Well, firstly, how do you define casual?

Secondly, it’s casual according to whom?

Are you 100% sure it is just as casual for everyone involved?

If you see — there’s nothing totally casual. A casual remark from someone can cause a great deal of damage to you, or vice versa too. The other person might not even remember it — but it had a lasting impact on you. More casualties happen due to these so-called casual or fleeting conversations than anything else. Huge arguments and fights also start off with seemingly simple, casual conversations.

So, what do we do then? Should we have formal conversations with everyone? No! The opposite of casual is NOT formal. The opposite of casual is intentional, mindful, deliberate or caring conversations. Where we are mindful of how our ways and words may be affecting those in our environment.

We might casually commit to something or casually tell someone that we’ll be there for them. But we can’t say for sure, they took our words just as casually too. What if they have taken it seriously? That’s when we lose our credibility and gain the reputation of not living up to our words. And that could be huge damage to your personal brand.

Opposite of casual does NOT also mean having agenda-driven conversations. Have soulful conversations or have general conversations — but be mindful. Mindfulness is not hard. Mindfulness is not an effort. Mindfulness is just being fully there where you are and listening to yourself as you speak too. If you are listening to yourself, you will definitely be more prudent and effective in anything you say.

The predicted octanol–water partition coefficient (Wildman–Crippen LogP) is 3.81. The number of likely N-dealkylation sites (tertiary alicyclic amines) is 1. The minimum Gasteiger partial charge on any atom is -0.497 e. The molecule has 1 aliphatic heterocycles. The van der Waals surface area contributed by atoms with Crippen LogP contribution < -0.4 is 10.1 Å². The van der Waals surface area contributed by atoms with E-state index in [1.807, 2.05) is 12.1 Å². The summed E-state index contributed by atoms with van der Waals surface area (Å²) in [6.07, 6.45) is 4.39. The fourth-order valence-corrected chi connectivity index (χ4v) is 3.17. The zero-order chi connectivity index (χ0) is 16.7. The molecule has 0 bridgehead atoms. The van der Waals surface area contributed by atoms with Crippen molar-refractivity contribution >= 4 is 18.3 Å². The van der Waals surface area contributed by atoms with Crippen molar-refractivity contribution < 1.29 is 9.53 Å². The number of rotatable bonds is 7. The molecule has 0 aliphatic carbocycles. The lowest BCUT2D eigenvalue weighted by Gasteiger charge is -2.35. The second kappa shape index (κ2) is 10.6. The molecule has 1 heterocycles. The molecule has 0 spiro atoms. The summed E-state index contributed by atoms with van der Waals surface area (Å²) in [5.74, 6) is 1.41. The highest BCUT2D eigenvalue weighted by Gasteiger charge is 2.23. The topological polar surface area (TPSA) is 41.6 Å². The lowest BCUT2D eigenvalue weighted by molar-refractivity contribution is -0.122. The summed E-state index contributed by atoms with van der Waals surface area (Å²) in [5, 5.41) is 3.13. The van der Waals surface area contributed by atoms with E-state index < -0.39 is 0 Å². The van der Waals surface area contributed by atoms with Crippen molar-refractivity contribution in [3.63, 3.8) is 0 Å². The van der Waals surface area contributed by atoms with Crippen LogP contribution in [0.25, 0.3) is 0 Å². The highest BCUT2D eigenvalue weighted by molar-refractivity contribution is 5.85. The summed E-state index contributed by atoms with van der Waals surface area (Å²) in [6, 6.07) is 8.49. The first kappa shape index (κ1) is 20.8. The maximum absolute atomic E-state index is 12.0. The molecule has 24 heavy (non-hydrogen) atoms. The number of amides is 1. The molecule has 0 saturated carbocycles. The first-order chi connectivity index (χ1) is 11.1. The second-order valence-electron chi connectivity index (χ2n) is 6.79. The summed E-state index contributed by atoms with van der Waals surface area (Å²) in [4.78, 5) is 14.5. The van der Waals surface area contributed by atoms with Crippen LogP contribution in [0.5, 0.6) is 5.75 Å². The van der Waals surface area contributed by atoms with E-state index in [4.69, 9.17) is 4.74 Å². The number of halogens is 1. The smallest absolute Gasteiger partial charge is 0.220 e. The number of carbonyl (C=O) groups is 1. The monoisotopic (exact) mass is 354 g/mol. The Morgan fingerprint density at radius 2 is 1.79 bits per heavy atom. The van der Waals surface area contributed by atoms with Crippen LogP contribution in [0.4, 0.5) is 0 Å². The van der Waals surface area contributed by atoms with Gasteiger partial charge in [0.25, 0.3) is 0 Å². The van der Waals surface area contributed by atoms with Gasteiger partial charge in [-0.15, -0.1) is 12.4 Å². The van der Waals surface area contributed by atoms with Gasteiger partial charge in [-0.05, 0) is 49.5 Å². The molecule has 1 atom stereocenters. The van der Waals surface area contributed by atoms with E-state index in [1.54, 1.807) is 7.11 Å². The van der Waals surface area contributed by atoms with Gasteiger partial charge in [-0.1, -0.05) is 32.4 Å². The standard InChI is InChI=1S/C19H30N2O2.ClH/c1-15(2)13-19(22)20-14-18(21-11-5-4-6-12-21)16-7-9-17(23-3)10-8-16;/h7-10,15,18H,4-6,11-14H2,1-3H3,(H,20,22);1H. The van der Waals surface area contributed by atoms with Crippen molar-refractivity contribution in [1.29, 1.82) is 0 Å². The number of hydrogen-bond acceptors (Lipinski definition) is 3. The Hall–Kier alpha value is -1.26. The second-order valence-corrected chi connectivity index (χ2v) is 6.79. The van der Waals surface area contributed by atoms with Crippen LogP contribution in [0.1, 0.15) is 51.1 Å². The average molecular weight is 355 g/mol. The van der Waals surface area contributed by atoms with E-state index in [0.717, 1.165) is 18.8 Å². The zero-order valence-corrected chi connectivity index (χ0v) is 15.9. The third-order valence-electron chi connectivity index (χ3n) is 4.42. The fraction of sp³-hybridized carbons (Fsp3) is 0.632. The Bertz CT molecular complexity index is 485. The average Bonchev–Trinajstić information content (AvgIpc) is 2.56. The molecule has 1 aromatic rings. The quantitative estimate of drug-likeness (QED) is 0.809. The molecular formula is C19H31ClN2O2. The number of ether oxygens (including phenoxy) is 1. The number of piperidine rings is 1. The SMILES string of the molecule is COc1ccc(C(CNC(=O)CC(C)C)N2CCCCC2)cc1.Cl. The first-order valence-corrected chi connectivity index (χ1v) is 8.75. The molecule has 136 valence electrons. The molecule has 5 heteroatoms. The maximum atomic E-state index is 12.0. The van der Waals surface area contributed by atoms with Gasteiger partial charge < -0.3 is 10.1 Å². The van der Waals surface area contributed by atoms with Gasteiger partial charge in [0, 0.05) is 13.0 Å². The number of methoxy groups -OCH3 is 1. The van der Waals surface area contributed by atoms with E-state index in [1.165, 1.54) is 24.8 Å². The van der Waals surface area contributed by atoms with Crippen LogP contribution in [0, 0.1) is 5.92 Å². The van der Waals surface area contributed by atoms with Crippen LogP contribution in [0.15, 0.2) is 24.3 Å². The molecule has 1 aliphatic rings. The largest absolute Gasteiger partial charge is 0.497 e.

It does not mean you will never make any mistakes at all. The purpose of life is not to not make mistakes but to learn from each mistake. Having more purposeful conversations will reduce a lot of loose talks or casual talk, thereby reducing unintentional or accidental damages to your relationships.

The little that goes wrong, you can easily understand what went wrong or where you went wrong and course correct. In casual conversations, you might not even know what caused the damage to begin with.

Have lesser casual conversations to have lesser casualties.

P.S – Today, my mother told me she called a cab driver who came a few times to drop us to the airport, to enquire about his well being. He was really touched by that it seems. I thought that was a very kind and intentional gesture from her end.

Spending money or doing social work aren’t the only ways to save humanity. Having more purposeful and intentional relationships, actions and conversations can save the planet in massive ways. We might not even need social workers if we each are intentional in all of our actions and words. We wouldn’t be wasting, hoarding, splurging, or taking for granted life and all its resources. That pretty much takes care of the planet, your life, and your loved ones, don’t you think?

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